One gets the impression that the US is the only country holding migrants in what amounts to jail. But a snapshot by The Guardian of 200 migrants held in seven British detention centres found more than half were suicidal, seriously ill, or. victims of torture, with 84% not told when they would be deported. Almost half the detainees had not committed a crime but had been detained for an average of four months. The situation appears to contravene UN human rights guidance that immigration detention should be a last resort.
The UK government detains just over 25,000 people every year pending deportation, at an annual cost of £108m. But fewer than 50% of those held in removal centres actually end up being deported, and most have lived in the UK for five years or more. A handful of private firms are paid hundreds of millions of pounds to run the detention centres, making up to 40% profit. The UK is the only European country without a limit on how long these people can be detained. The Labour shadow home secretary, Diane Abbott, said: “This is a scandalously inhumane and unjustifiable system.” James Price from the TaxPayers’ Alliance said: “A bureaucratic and lengthy wait [for deportation] is bad for the welfare of those detained, as well as costing taxpayers and meaning less money for essential services.” A Home Office spokesman said the home secretary, Sajid Javid, wanted to “go further and faster” in finding alternatives to detention. (Guardian 11 Oct 2018),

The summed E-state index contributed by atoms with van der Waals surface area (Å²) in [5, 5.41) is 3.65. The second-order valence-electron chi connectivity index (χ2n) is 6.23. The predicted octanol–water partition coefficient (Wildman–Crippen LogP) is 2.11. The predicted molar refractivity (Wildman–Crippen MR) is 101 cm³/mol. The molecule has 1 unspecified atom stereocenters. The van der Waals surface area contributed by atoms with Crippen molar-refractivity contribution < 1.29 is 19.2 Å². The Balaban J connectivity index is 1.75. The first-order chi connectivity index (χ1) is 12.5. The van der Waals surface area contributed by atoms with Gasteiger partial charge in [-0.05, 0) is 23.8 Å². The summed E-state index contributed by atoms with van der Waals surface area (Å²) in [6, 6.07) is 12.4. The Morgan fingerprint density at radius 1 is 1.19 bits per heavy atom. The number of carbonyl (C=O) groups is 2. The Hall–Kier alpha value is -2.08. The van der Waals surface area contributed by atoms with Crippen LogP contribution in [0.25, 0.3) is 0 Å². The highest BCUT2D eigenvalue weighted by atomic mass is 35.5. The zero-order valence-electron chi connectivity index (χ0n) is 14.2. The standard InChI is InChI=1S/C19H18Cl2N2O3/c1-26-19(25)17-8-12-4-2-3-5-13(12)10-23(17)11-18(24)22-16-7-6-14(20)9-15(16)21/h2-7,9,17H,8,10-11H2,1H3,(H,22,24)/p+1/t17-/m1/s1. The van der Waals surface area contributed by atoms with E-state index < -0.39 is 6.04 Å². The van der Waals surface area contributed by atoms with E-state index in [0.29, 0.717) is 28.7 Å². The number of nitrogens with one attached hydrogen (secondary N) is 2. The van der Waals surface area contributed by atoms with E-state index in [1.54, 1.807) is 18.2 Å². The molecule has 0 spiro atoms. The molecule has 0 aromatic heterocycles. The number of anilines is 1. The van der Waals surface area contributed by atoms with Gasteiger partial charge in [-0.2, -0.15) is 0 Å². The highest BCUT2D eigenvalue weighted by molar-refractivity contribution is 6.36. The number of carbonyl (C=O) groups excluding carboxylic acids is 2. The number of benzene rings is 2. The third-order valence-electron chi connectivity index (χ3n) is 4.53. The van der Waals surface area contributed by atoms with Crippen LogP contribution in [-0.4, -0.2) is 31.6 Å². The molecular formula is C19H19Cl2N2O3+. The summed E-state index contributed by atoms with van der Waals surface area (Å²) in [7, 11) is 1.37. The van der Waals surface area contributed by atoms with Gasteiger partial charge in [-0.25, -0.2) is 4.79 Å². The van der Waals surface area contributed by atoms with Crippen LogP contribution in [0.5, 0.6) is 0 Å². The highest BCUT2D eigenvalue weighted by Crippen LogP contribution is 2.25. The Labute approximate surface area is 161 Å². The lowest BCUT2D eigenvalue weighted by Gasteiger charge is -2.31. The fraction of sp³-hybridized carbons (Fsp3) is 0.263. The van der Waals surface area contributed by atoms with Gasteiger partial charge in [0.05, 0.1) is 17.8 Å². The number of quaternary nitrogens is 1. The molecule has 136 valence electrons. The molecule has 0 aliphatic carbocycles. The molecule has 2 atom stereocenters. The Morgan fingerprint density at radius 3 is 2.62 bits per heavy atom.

Writing as someone who has migrated to another country (and am now a dual citizen), and made sure I did everything legally and above-board, I must say that entering illegally and hoping to get away with it, against the law, is something hard to support. It’s illegal, dammit, even if you are escaping a dangerous and corrupt country.
Having said that, the way illegal migrants are treated in camps and for-profit detention centres is another matter. I will comment on that tomorrow.